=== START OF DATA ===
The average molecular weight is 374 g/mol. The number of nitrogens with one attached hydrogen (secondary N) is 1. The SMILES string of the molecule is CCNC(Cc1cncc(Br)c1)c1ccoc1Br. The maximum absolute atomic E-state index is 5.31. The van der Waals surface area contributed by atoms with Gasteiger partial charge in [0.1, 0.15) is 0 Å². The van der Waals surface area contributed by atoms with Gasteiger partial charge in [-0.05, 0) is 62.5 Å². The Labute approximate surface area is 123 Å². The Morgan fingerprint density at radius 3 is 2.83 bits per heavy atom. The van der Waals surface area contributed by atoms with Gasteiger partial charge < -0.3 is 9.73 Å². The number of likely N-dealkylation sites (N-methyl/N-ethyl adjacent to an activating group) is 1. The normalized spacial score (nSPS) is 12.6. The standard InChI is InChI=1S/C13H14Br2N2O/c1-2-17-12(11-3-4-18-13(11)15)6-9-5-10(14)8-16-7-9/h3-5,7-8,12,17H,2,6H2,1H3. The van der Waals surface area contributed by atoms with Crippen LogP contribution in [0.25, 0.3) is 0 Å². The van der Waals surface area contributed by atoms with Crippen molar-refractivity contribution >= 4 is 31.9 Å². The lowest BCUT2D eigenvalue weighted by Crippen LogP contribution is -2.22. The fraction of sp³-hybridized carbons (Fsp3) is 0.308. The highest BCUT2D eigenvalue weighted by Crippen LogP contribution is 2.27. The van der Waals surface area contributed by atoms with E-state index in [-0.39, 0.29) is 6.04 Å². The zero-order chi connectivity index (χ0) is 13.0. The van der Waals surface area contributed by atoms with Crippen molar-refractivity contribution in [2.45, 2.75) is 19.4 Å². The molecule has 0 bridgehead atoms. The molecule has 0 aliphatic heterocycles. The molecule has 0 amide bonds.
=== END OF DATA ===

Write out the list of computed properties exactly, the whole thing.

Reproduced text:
The average molecular weight is 374 g/mol. The number of nitrogens with one attached hydrogen (secondary N) is 1. The SMILES string of the molecule is CCNC(Cc1cncc(Br)c1)c1ccoc1Br. The maximum absolute atomic E-state index is 5.31. The van der Waals surface area contributed by atoms with Gasteiger partial charge in [0.1, 0.15) is 0 Å². The van der Waals surface area contributed by atoms with Gasteiger partial charge in [-0.05, 0) is 62.5 Å². The Labute approximate surface area is 123 Å². The Morgan fingerprint density at radius 3 is 2.83 bits per heavy atom. The van der Waals surface area contributed by atoms with Gasteiger partial charge < -0.3 is 9.73 Å². The number of likely N-dealkylation sites (N-methyl/N-ethyl adjacent to an activating group) is 1. The normalized spacial score (nSPS) is 12.6. The standard InChI is InChI=1S/C13H14Br2N2O/c1-2-17-12(11-3-4-18-13(11)15)6-9-5-10(14)8-16-7-9/h3-5,7-8,12,17H,2,6H2,1H3. The van der Waals surface area contributed by atoms with Crippen LogP contribution in [0.25, 0.3) is 0 Å². The van der Waals surface area contributed by atoms with Crippen molar-refractivity contribution >= 4 is 31.9 Å². The lowest BCUT2D eigenvalue weighted by Crippen LogP contribution is -2.22. The fraction of sp³-hybridized carbons (Fsp3) is 0.308. The highest BCUT2D eigenvalue weighted by Crippen LogP contribution is 2.27. The van der Waals surface area contributed by atoms with E-state index in [-0.39, 0.29) is 6.04 Å². The zero-order chi connectivity index (χ0) is 13.0. The van der Waals surface area contributed by atoms with Crippen molar-refractivity contribution in [2.45, 2.75) is 19.4 Å². The molecule has 0 bridgehead atoms. The molecule has 0 aliphatic heterocycles. The molecule has 0 amide bonds.